creating a multi-book timeline

As I’ve started planning my novel (yes, I’m a Planner), I’ve found it helpful to draft a timeline to keep track of when important events happen in relation to each other. I also hope that it helps with pacing and plot advancement. Yesterday, as I was doing some hardcore thinking about my story, I realized that some of the events I want to include need an extended timeline to build them up. For example, the main character may have a hobby she becomes talented at that then becomes a point of conflict with a parent. So I began drafting a multi-story timeline. Elements mentioned in passing when we first meet our protagonist later become conflicts that develop her character.

This presented a new decision for which I still don’t have a conclusion. And that’s whether this extended timeline covers one book or several. My original idea was Sweet Valley High meets Nancy Drew meets Isaac Asimov. So in the back of my mind was the idea that I could write multiple short novels if I wanted, but that they would each be fairly standalone. There might be character development on a large scale through the series, but you wouldn’t need to read a particular book before another. I don’t want to aim for a large novel as my audience is a bit young for that. Also, I’m a bit intimidated at the thought of going for epic scale when I really just need to focus on finishing something. Right now I’m leaning toward still setting my timeline over several books. My hope is that I can lay the groundwork for later plot lines without affecting the standalone quality of the first books. I may only end up writing one of these. I don’t want to shoehorn myself into a multi-book plot before I even know how to finish one book. Focus on achievable goals. Once I’ve achieved them, I can go further.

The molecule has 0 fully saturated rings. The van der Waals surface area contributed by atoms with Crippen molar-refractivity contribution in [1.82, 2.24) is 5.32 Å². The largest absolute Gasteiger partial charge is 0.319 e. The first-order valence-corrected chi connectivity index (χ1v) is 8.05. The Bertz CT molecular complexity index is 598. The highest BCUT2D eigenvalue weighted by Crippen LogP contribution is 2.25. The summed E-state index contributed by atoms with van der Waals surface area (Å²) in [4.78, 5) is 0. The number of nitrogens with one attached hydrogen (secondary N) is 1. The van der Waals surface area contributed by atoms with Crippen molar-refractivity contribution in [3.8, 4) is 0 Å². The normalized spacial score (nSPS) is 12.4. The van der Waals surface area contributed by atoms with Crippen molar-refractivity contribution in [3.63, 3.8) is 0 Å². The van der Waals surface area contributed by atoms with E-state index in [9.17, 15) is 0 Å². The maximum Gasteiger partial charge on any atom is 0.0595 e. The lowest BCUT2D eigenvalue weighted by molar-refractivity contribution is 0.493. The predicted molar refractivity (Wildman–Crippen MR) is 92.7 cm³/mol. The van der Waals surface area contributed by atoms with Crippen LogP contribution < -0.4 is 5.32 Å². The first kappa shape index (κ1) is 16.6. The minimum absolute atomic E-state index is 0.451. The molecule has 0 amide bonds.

In Tales of the Mundane, I’ve hit the winter wall where I’m annoyed all the time because it’s cold and wet. I was so angry yesterday just because it’s uncomfortable to go anywhere other than my bedroom. It’s like cabin fever except I can’t just stay in my room all winter, so I resent moving at the same time that I resent not moving. Just a little ball of resentment. My pain has also been increasing this month, so walking my dogs is extra annoying. Doc told me to take high dose Ibuprofen for a few days to hit the inflammation. I’m trying not to snap at those around me because it’s not anyone’s fault, but I know it slips out sometimes. I mentally feel like something’s touching me, invading my space, and I just want to flip out and fling it away from me. But there’s nothing for me to escape. Sheesh, that’s melodramatic. “How can you stop feeling trapped when there’s nothing to escape?” You see what I’m working with here. Winter is always disheartening, but this is the point where I start feeling depressed and I just want to sleep until spring. Of course I haven’t been sleeping well for the past week, so that’s fun, too. Please get here soon, spring. I need some sun. I run on solar charge and my battery stores are depleting. :'( At least there isn’t a lot of snow or dangerous road conditions to deal with. So there’s an upside, right? Right?! (If you snow, I’ll cut you.)

What I feel may or may not qualify as seasonal affective disorder (SAD). I suspect it does as it happens every year, causes drastic mood change and lack of interest or motivation in pretty much anything, and generally makes me feel shitty for several months. Last January was pretty bad, but I was also on a new migraine medication that had some serious side effects. I’m not on it anymore. If you undergo something similar and never put two and two together, check out https://www.psycom.net/depression.central.seasonal.html for more information on SAD. It’s not depression-lite. It’s just depression with seasonal triggers. It’s every bit as serious and shouldn’t be ignored. Not that I follow that advice all of the time.

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